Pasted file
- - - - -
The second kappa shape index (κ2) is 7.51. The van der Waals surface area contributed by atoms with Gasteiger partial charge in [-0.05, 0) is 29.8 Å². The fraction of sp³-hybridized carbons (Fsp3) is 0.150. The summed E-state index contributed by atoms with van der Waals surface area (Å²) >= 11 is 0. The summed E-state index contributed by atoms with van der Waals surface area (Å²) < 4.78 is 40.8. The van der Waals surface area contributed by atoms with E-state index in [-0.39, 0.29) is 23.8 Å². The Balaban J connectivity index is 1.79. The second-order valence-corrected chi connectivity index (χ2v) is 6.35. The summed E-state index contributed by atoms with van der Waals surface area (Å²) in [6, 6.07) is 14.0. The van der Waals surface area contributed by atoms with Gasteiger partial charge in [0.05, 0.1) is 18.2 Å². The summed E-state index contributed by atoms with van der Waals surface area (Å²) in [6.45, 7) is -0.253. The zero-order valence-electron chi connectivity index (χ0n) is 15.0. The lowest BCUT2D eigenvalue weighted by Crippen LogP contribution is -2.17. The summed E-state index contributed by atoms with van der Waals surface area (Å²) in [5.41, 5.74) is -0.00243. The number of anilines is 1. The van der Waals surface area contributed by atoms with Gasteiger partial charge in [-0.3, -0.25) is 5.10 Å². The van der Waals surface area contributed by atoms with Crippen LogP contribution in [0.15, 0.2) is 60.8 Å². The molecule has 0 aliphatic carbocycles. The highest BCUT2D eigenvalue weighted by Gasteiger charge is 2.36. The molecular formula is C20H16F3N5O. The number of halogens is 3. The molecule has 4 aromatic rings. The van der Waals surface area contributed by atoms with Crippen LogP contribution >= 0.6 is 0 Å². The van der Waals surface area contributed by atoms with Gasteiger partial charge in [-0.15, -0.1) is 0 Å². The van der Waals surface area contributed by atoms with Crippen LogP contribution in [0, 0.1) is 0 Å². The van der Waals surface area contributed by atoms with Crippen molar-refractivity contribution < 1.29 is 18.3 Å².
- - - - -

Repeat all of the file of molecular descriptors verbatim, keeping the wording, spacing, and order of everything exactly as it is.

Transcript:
The second kappa shape index (κ2) is 7.51. The van der Waals surface area contributed by atoms with Gasteiger partial charge in [-0.05, 0) is 29.8 Å². The fraction of sp³-hybridized carbons (Fsp3) is 0.150. The summed E-state index contributed by atoms with van der Waals surface area (Å²) >= 11 is 0. The summed E-state index contributed by atoms with van der Waals surface area (Å²) < 4.78 is 40.8. The van der Waals surface area contributed by atoms with E-state index in [-0.39, 0.29) is 23.8 Å². The Balaban J connectivity index is 1.79. The second-order valence-corrected chi connectivity index (χ2v) is 6.35. The summed E-state index contributed by atoms with van der Waals surface area (Å²) in [6, 6.07) is 14.0. The van der Waals surface area contributed by atoms with Gasteiger partial charge in [0.05, 0.1) is 18.2 Å². The summed E-state index contributed by atoms with van der Waals surface area (Å²) in [6.45, 7) is -0.253. The zero-order valence-electron chi connectivity index (χ0n) is 15.0. The lowest BCUT2D eigenvalue weighted by Crippen LogP contribution is -2.17. The summed E-state index contributed by atoms with van der Waals surface area (Å²) in [5.41, 5.74) is -0.00243. The number of anilines is 1. The van der Waals surface area contributed by atoms with Gasteiger partial charge in [-0.3, -0.25) is 5.10 Å². The van der Waals surface area contributed by atoms with Crippen LogP contribution in [0.15, 0.2) is 60.8 Å². The molecule has 0 aliphatic carbocycles. The highest BCUT2D eigenvalue weighted by Gasteiger charge is 2.36. The molecular formula is C20H16F3N5O. The number of halogens is 3. The molecule has 4 aromatic rings. The van der Waals surface area contributed by atoms with Crippen LogP contribution >= 0.6 is 0 Å². The van der Waals surface area contributed by atoms with Gasteiger partial charge in [-0.15, -0.1) is 0 Å². The van der Waals surface area contributed by atoms with Crippen LogP contribution in [0, 0.1) is 0 Å². The van der Waals surface area contributed by atoms with Crippen molar-refractivity contribution < 1.29 is 18.3 Å².